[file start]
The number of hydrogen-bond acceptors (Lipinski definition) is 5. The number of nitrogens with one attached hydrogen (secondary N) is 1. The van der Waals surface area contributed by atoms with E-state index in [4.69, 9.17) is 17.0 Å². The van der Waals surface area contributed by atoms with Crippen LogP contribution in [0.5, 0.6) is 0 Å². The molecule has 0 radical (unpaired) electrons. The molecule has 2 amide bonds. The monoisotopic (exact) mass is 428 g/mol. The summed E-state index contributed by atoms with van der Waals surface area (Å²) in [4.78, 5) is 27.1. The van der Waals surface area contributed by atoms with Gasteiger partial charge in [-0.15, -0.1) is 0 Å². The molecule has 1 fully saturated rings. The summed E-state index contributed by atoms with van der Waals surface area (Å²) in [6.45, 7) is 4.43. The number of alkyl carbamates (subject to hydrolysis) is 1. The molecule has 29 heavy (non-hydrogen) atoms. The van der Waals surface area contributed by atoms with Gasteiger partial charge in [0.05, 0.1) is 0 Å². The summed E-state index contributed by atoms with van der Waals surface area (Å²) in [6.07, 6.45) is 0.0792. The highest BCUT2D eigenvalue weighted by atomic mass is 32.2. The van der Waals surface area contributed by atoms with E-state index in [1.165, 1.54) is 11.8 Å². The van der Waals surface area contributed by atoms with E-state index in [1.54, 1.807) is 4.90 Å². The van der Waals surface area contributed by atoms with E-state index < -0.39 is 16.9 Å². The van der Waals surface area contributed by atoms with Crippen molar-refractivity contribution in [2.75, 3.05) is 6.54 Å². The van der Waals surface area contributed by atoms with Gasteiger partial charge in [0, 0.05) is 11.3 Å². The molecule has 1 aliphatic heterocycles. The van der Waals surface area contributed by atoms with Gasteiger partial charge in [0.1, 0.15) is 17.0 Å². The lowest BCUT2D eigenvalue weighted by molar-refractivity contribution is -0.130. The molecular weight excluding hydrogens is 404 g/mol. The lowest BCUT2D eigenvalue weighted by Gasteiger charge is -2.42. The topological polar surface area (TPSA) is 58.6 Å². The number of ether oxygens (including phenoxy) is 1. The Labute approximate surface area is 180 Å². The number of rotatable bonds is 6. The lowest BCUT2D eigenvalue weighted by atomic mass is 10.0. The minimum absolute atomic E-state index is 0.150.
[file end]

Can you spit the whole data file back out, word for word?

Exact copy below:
The number of hydrogen-bond acceptors (Lipinski definition) is 5. The number of nitrogens with one attached hydrogen (secondary N) is 1. The van der Waals surface area contributed by atoms with E-state index in [4.69, 9.17) is 17.0 Å². The van der Waals surface area contributed by atoms with Crippen LogP contribution in [0.5, 0.6) is 0 Å². The molecule has 0 radical (unpaired) electrons. The molecule has 2 amide bonds. The monoisotopic (exact) mass is 428 g/mol. The summed E-state index contributed by atoms with van der Waals surface area (Å²) in [4.78, 5) is 27.1. The van der Waals surface area contributed by atoms with Gasteiger partial charge in [-0.15, -0.1) is 0 Å². The molecule has 1 fully saturated rings. The summed E-state index contributed by atoms with van der Waals surface area (Å²) in [6.45, 7) is 4.43. The number of alkyl carbamates (subject to hydrolysis) is 1. The molecule has 29 heavy (non-hydrogen) atoms. The van der Waals surface area contributed by atoms with Gasteiger partial charge in [0.05, 0.1) is 0 Å². The summed E-state index contributed by atoms with van der Waals surface area (Å²) in [6.07, 6.45) is 0.0792. The highest BCUT2D eigenvalue weighted by atomic mass is 32.2. The van der Waals surface area contributed by atoms with E-state index in [1.165, 1.54) is 11.8 Å². The van der Waals surface area contributed by atoms with E-state index in [1.54, 1.807) is 4.90 Å². The van der Waals surface area contributed by atoms with E-state index < -0.39 is 16.9 Å². The van der Waals surface area contributed by atoms with Crippen molar-refractivity contribution in [2.75, 3.05) is 6.54 Å². The van der Waals surface area contributed by atoms with Gasteiger partial charge in [0, 0.05) is 11.3 Å². The molecule has 1 aliphatic heterocycles. The van der Waals surface area contributed by atoms with Gasteiger partial charge in [0.1, 0.15) is 17.0 Å². The lowest BCUT2D eigenvalue weighted by molar-refractivity contribution is -0.130. The molecular weight excluding hydrogens is 404 g/mol. The lowest BCUT2D eigenvalue weighted by Gasteiger charge is -2.42. The topological polar surface area (TPSA) is 58.6 Å². The number of ether oxygens (including phenoxy) is 1. The Labute approximate surface area is 180 Å². The number of rotatable bonds is 6. The lowest BCUT2D eigenvalue weighted by atomic mass is 10.0. The minimum absolute atomic E-state index is 0.150.